Living life is art. This theme should be apparent from my ramblings about staring at walls, going to concerts, and having epiphanies. But some moments in life arenâ€™t just moments, theyâ€™re events. When people ask me, as I sit crazily out of my mind as an old retired professor, what you were doing on November 6th, 2012 I will answer: holding my breath, and then Iâ€™ll proceed to pass out and die.
Let me preface this with the fact that Iâ€™m not one for American politics. Everything about it is problematic, semi-unchangeable, and over-hyped. I say this as I read critique on Foucault, drink heinous amounts of coffee, and listen to indie music my red skinny jeans thrive inâ€”take my word as you may. Strictly speaking, I donâ€™t actively support most of what Obama or Romney had to say but in a loose way I wholeheartedly supported Obama. I support the symbol he is for Americans. I support that he sees other humans as people with â€œrights,” people who deserve to be â€œequal.” I support him in that he actively supports people who donâ€™t have millions of dollars or even jobs.
Moments before his reÃ«lection (umlaut because I can) I looked at the top fifty pictures of the Obamas. My friend and I almost burst out into tears caused by their sheer cuteness and adorableness. When my President plays peek-a-boo with a child, my heart stops. I played a mental reel of all he did, all he promised, all he didnâ€™t do, all the things he said he wouldnâ€™t do, all the things that happened in these four years. And when the magnificent Rachel Maddow told us the great news, I realized this was an event I could celebrate.
Grabbing my belongings and hopping on a bus (yes, visiting the friend on north campus) I tried picking a song that could fit this moment (I pick 212 by Azealia Banks for all of my moments, so this time was no differentâ€¦), and I tried thinking beautiful thoughts to help commemorate it (feeling comfortable in not having to flee to Canada or protest everyday in the bitter cold)â€”all in all, I wanted to do clichÃ© things. And thus I headed to the Diag.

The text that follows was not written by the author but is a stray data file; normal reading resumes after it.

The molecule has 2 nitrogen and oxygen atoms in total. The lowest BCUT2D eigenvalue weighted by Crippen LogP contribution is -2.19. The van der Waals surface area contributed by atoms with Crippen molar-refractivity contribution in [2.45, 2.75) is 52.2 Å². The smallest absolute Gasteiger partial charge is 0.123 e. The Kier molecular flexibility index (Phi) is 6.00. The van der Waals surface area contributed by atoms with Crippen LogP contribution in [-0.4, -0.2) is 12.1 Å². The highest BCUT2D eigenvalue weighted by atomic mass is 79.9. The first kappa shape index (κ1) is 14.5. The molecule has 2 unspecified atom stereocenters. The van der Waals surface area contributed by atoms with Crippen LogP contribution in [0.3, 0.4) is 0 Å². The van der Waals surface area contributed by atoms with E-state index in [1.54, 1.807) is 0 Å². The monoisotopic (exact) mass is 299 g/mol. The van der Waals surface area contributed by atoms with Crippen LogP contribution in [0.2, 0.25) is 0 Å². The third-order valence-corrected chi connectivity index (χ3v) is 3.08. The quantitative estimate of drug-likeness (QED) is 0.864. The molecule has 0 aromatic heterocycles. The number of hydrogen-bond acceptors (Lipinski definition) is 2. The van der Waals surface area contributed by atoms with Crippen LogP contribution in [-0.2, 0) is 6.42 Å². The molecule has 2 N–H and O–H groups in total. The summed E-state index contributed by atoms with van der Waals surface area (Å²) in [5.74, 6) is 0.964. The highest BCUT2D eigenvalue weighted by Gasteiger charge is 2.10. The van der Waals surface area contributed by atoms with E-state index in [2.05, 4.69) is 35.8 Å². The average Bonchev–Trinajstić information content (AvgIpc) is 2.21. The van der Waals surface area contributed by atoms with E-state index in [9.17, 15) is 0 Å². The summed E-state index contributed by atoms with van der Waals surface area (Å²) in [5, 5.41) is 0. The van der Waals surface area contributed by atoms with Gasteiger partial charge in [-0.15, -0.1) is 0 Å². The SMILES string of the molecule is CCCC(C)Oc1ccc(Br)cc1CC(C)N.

And then I left the Diag.
And then I headed back to the Diag after finding friends.
This event, this moment of post-reÃ«lection on the Diag was an event, it was art. I felt like I was a piece of metal, a stroke of a brush, a lone light bulb, and upside down urinal.
Let me explain.
No other space on campus has that many smiles. No other space on campus has that much racial â€œdiversityâ€. No other space on campus has that many people simultaneously and spontaneously dancing. No other space on campus has that much, I have to say it, â€œhopeâ€. No other space on campus has the feeling of that much accomplishment. Â No other space on campus has ever heard the words â€œObamaâ€ or â€œfour more yearsâ€ so much. No other space on campus was this space on campus.
When people ask what I did on November 6th, 2012 I wonâ€™t respond with: I went to class, I caught up with a friend, I waited in line for an hour, I drank coffee. I will say that I voted for Barack Obama who was then reÃ«lected that same evening and that I had never felt as comfortable as I did in the four years that preceded it. That feeling I had, that was art.